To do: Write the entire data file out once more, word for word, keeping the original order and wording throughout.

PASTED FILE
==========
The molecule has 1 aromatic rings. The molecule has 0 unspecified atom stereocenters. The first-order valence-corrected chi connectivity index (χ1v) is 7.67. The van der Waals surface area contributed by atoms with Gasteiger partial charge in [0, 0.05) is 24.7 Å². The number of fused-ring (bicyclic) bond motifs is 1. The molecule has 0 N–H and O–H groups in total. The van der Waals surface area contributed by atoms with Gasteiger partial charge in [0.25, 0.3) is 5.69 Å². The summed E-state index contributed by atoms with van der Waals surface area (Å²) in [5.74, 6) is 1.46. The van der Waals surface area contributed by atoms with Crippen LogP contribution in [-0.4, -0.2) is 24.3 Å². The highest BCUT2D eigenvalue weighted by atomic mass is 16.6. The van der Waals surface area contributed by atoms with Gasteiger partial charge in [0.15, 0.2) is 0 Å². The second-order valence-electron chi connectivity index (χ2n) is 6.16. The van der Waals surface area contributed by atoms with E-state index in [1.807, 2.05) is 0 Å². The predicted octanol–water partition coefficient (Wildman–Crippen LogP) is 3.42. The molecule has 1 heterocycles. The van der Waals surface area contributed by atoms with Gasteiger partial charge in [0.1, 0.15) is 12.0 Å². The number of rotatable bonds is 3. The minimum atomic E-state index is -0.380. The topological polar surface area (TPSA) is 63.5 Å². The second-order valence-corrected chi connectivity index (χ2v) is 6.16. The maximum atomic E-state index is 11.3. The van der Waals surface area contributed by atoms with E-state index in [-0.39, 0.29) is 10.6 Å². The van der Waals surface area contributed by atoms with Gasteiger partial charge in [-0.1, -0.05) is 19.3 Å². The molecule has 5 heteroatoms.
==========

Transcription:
The molecule has 1 aromatic rings. The molecule has 0 unspecified atom stereocenters. The first-order valence-corrected chi connectivity index (χ1v) is 7.67. The van der Waals surface area contributed by atoms with Gasteiger partial charge in [0, 0.05) is 24.7 Å². The number of fused-ring (bicyclic) bond motifs is 1. The molecule has 0 N–H and O–H groups in total. The van der Waals surface area contributed by atoms with Gasteiger partial charge in [0.25, 0.3) is 5.69 Å². The summed E-state index contributed by atoms with van der Waals surface area (Å²) in [5.74, 6) is 1.46. The van der Waals surface area contributed by atoms with Crippen LogP contribution in [-0.4, -0.2) is 24.3 Å². The highest BCUT2D eigenvalue weighted by atomic mass is 16.6. The van der Waals surface area contributed by atoms with Gasteiger partial charge in [0.15, 0.2) is 0 Å². The second-order valence-electron chi connectivity index (χ2n) is 6.16. The van der Waals surface area contributed by atoms with E-state index in [1.807, 2.05) is 0 Å². The predicted octanol–water partition coefficient (Wildman–Crippen LogP) is 3.42. The molecule has 1 heterocycles. The van der Waals surface area contributed by atoms with Gasteiger partial charge in [0.1, 0.15) is 12.0 Å². The number of rotatable bonds is 3. The minimum atomic E-state index is -0.380. The topological polar surface area (TPSA) is 63.5 Å². The second-order valence-corrected chi connectivity index (χ2v) is 6.16. The maximum atomic E-state index is 11.3. The van der Waals surface area contributed by atoms with E-state index in [-0.39, 0.29) is 10.6 Å². The van der Waals surface area contributed by atoms with Gasteiger partial charge in [-0.1, -0.05) is 19.3 Å². The molecule has 5 heteroatoms.